Yassmin Abdel-Magied, an advocate for youth, women and those from culturally and linguistically diverse backgrounds, said she was stopped at immigration and ordered out of the country. “Roughly three hours since touch down in Minneapolis, I’m on a plane back,” she tweeted.
“Well, guess that tightening of immigration laws business is working, despite my Australian passport. We’re taking off now.” A statement by US Customs and Border Protection, cited by Australian media, said she did not have the right visa.
Abdel-Magied was due to appear in New York to discuss online hate against Muslims and the difficulties of being a young Muslim woman in Western countries at a forum organised by PEN International, a freedom of expression organisation.
PEN America chief Suzanne Nossel said she was dismayed by the decision and understood it was the same type of visa used previously for similar trips without issue. She said the purpose of the PEN World Voices Festival, founded after the 9/11 attacks, was to sustain links between the US and the wider world.
This, she said, was being jeopardised “by efforts at visa bans and tightened immigration restrictions” which threatened “to choke off vital channels of dialogue that are protected under the First Amendment right to receive and impart information through in-person cultural exchange”.
“We call on Customs and Border to admit her to the US so that she can take her rightful place in the urgent international conversation to take place at the festival next week.” Adbel-Magied, 27, said authorities seized her phone and passport before putting her on a plane out.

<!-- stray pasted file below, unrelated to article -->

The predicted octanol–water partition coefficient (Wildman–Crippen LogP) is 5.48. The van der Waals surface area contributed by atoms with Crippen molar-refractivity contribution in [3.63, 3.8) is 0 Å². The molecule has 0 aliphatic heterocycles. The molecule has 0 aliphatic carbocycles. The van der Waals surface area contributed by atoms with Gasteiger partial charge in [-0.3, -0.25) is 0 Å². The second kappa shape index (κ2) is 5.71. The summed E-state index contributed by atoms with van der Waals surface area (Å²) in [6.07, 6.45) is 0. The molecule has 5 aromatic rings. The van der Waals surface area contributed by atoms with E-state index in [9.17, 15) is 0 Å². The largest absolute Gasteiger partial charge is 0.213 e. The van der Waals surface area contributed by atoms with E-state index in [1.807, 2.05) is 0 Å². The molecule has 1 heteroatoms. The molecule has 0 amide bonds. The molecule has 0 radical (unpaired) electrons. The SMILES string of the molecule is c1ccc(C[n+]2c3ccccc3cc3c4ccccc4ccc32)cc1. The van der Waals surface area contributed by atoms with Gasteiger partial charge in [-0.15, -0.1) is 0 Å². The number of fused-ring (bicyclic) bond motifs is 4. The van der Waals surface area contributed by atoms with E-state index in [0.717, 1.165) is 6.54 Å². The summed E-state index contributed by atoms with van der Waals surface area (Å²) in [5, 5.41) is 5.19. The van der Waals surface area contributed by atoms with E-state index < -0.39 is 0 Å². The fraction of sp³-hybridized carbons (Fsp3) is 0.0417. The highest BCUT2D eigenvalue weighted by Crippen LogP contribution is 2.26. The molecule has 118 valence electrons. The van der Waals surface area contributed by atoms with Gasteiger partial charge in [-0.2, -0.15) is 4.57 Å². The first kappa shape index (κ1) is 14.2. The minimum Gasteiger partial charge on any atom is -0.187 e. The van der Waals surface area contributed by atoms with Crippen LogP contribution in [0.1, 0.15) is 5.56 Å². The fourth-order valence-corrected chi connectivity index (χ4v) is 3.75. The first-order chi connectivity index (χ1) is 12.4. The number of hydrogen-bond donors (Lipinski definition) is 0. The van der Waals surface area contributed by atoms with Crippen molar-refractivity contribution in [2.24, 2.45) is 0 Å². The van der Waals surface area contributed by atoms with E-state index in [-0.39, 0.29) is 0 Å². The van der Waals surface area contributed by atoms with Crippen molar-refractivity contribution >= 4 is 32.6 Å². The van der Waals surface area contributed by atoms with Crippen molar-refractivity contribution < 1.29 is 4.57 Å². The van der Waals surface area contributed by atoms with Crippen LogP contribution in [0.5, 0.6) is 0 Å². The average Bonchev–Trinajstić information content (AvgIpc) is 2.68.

“Those who say the world is borderless are those who have the right colour passports or birthplace,” she tweeted.
Abdel-Magied, a former Queensland state Young Australian of the Year and mechanical engineer, was born in Sudan but migrated to Australia in 1992. She moved to London last year. She has worked as a presenter for the Australian Broadcasting Corporation and formerly served on the government’s Council for Australian-Arab Relations.
She sparked an outcry in Australia over an Anzac Day social media post which referred to current global conflicts and the plight of asylum-seekers detained by Australia in offshore camps.
Anzac Day annually marks the ill-fated 1915 landing of the Australian and New Zealand Army Corps in modern-day Turkey during World War I. Australia’s Department of Foreign Affairs said it was aware she had been denied entry.
“Like Australia, the United States administers a strict entry regime. The decision on who can enter the United States is a matter solely for the US government,” it added.